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Sermon 14th April 2024 Evensong

Acts 3:12-19, Luke 25:36b – 48

I’d like to invite you, if you will, to imagine that you are an old Jewish tradesman in the 1st century in the middle East. You are a puzzled seeker trying to make sense of this Jesus stuff. Your thoughts may go something like this –

I’ve been interested in this Jesus movement for years, but I’m no closer to understanding it now that I’m an old man than I was all those years ago in Jerusalem. It started when my uncle took me on a business trip with him, to give me a chance to see the world, and to see if I’d like to go into the trade with him, since he’d got no sons of his own. Now I send my sons and grandsons, and just sit at home and reminisce. They tell me I’ve earned that right, after all these years, but I notice they don’t listen to my stories!

Anyway, that first trip to Jerusalem, I was more interested in seeing the Temple than anything else. We weren’t the most religious family in the world, but we knew that our people are special in God’s eyes, and we did what we had to do to make sure God kept remembering that. So, I pestered my uncle, and that’s how we happened to be in the Temple the afternoon a lame man got healed.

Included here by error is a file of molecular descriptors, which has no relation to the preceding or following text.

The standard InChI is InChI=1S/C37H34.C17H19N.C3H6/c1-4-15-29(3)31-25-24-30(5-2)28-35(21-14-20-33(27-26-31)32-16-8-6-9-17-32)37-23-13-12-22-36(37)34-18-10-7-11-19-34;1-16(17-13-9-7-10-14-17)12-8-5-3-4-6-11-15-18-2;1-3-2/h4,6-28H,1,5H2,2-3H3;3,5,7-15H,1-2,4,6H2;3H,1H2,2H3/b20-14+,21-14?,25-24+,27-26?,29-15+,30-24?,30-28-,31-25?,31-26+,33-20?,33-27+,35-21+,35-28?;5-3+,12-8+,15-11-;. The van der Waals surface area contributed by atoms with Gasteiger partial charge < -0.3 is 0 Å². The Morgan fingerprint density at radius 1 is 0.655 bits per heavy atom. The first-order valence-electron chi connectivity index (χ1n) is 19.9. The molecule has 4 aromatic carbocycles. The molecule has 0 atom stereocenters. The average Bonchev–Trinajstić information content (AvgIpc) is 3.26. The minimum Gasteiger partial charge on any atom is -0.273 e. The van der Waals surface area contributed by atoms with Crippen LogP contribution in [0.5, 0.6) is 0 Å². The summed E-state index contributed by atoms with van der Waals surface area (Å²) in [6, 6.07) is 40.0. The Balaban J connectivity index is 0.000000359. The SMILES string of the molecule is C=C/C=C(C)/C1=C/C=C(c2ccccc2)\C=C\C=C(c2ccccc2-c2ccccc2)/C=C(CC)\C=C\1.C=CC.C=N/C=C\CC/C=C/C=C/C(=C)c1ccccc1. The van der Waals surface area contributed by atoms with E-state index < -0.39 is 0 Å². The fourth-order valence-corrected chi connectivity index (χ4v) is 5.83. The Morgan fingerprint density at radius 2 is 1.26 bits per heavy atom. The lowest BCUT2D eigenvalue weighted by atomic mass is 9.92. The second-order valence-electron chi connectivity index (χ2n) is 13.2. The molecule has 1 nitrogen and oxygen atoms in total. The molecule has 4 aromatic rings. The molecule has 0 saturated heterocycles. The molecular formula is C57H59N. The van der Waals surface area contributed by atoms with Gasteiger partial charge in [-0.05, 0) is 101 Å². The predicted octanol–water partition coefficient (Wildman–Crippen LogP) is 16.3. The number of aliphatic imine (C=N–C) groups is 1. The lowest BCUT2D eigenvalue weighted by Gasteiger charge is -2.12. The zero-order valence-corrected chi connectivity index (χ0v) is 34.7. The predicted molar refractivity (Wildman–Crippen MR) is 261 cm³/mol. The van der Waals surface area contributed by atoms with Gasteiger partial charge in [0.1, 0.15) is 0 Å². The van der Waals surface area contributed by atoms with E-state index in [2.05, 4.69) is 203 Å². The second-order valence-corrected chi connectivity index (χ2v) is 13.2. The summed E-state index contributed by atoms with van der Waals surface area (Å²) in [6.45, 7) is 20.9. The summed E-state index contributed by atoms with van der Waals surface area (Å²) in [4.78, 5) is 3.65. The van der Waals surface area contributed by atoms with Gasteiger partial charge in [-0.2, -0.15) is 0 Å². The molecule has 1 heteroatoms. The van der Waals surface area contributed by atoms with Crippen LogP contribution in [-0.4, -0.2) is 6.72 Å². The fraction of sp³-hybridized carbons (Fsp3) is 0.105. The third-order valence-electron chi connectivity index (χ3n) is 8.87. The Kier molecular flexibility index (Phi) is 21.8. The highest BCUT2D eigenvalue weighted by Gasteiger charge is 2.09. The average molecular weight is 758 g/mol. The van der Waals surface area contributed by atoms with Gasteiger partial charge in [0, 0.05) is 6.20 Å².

My uncle insisted it was a fraud, but he didn’t see the expression on the man’s face. He was shocked, more than anything. Of course, everyone came running, hoping for a show, but the two men that healed him acted as though it was the kind of thing that happened every day.

They said that if we believed in Jesus, our sins would be forgiven, and we’d be able to do things like that too.

My uncle didn’t want to hang around, wasting valuable trading time, but he let me go out in the evenings and sniff around. I found out quite a lot more about these Jesus people.

Their Jesus had been killed by the Romans, though they seemed to blame us for it, saying that if our people had read the scriptures properly, we’d know that Jesus was the Messiah. They were causing quite a stir in the city, with their preaching and healing, and they’d made quite a lot of converts.